Joe blurted back, "WHAT?!" and switched off the radio. I slapped both hands over my mouth.

"Never mind," I said, removing my hands and waving them all around, like it would erase the echo of my blurty voice from the air.

"No!" Joe said. "You said it! I heard you! Why did you say that! Queenston Lewiston! Why not the Peace Bridge? What do you know?!"

I began to sweat. This is the sort of choice a driver will throw on you, because it's the sort of choice that never has a good answer. No matter what you ever pick, it never works out. If I insisted Joe take the Queenston Lewiston Bridge, there would be some sort of massive delay and it would be all my fault. But if I said nothing and we took the Peace Bridge as planned, there would be a massive delay and I'd be mad. And we'd been in the car a long time and my bladder was well beyond full and it was crying.

"Well?!" demanded Joe.

"Nope," I said. "I didn't say anything. Forget it. Shhh. Peace Bridge. That's what you feel comfortable with. You're the driver. Go with that."

Joe vigorously slapped the steering wheel with one hand. "No! You think there's something wrong with the Peace Bridge?"

"No," I said. "Do that. The Peace Bridge. Yes."

"But you said Queenston Lewiston."

At this point, the exit for Queenston Lewiston was about to jump up and bite us.

"I didn't say anything."

"Fine! We'll take Queenston Lewiston!" He veered into the left lane and took the exit before I could blink. "And if it goes wrong, well, YOU picked it."

GAH! I was horrified. That was a lot of weight to carry, considering the day I'd had. Road trips and science museums and being called on stage. Who could tolerate all of it?

THEN. As we followed the bend leading up to the Bridge, guess what? Oh, yes. Of course. Inevitable. Stopped traffic a half mile long.

The sun was beating in the windows. The boys were awake and playing some loud game that involved them saying "Poop" and "Toilet" a lot, but had nothing to do with a bathroom break. Joe had alternative rock blaring, which sometimes I like but other times, like now, makes me feel like hammers are banging on the inside of my forehead. This, combined with the poop game in the back seat, combined with Joe's intermittent singing, combined with three hours on the sunny side of the car, made me feel a little...piqued.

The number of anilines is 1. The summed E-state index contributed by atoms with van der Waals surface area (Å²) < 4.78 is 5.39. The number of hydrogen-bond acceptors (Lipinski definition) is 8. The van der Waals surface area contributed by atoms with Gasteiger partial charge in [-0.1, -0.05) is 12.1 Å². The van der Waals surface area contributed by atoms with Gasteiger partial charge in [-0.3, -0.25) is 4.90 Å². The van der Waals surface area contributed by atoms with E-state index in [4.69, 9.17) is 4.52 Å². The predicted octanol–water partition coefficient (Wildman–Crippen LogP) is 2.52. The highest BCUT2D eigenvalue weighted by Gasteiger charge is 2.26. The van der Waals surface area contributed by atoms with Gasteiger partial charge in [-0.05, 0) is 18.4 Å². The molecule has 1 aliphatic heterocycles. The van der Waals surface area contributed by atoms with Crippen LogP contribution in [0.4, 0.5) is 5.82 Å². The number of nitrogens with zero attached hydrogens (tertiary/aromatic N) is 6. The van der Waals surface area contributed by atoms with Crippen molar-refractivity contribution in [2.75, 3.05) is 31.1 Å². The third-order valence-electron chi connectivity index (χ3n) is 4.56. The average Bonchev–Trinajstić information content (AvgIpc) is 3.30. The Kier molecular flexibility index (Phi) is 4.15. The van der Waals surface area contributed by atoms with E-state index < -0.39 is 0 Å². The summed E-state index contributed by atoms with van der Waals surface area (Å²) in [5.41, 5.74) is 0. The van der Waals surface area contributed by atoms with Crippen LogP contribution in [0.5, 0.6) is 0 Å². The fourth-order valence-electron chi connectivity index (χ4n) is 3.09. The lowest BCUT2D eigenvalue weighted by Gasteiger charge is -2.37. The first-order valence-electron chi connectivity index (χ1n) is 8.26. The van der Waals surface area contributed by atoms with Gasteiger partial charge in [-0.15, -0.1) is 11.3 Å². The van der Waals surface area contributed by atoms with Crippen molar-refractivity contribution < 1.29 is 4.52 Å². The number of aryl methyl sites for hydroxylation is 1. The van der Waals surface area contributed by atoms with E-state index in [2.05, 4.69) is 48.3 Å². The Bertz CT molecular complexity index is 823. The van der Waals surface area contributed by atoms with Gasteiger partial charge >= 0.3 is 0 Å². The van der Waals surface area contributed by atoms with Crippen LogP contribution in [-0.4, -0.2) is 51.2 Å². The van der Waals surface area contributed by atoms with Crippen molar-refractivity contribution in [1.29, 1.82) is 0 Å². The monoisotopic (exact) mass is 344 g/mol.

"What lane should I get in?" Joe asked.

"Oh, no," I said, shaking my head. "You can't get me to fall for that. I'm not picking."

"Just pick."

"No. I picked the bridge, remember?"

"This lane? Or the one on the right?"

"Not picking," I said, holding strong. Then, for good measure, I added, "Stay in this lane."

"I think the one on the right, but I'm staying here," he said. "You picked it."

Crossing my arms and staring out the window for the next while, I tried to tune out the music and the kids and the Joe. I saw a girl with a filthy car whose windshield wipers were frozen in time across her windshield. Like Miss Havisham had gotten ahold of it. I saw a super young couple in a car with the steering wheel on the right side. It wasn't a mail truck. It was a little white sedan. The guy's hair looked like a brown mop and he had HUGE eyebrows. Later on, they'd get pulled over by the border patrol. There was a van full of Amish people (something that perplexes me; I saw Witness and there were NO vans). A driver with his foot hanging out his window. ("How is THAT comfortable?" asked Joe.) Two RVs, both who had their own personal border officers come out to them in line to be searched.

But the wait was too long. I couldn't stare in silence forever. In the backseat, Noah was making gorilla noises and Joey was doing ridiculous movie impressions of a movie he's never even seen. His impressions were based on Joe's impressions from an earlier conversation. Nirvana was droning on and on and on. Joe was chewing his gum and muttering, "Shoulda switched lanes twenty minutes ago."

As our car rolled painfully slowly up into the next slot, only a few cars away from the big border patrol inquisition, I turned in my seat and faced the boys sharply.

"There can be no silliness when we get up to the toll booth. There will be police waiting there to take you away if they think you're acting weird. So just...Be. Cool."

Both boys immediately stilled. Not a lot can intimidate them, but they are both equally freaked out by the police. And by being taken away. Silence fell into the car at long last.

I was about to give Joe a smug look, when I saw him smooth back the sides of his hair, Fonzy style, with one hand. Then he licked his pinky and index finger before using them to smooth out his eyebrows.

He faced me, all smirk and twinkle, and said, "Am I cool enough?"

I burst out laughing. Eighteen years, annoying as hell, and he still makes me laugh.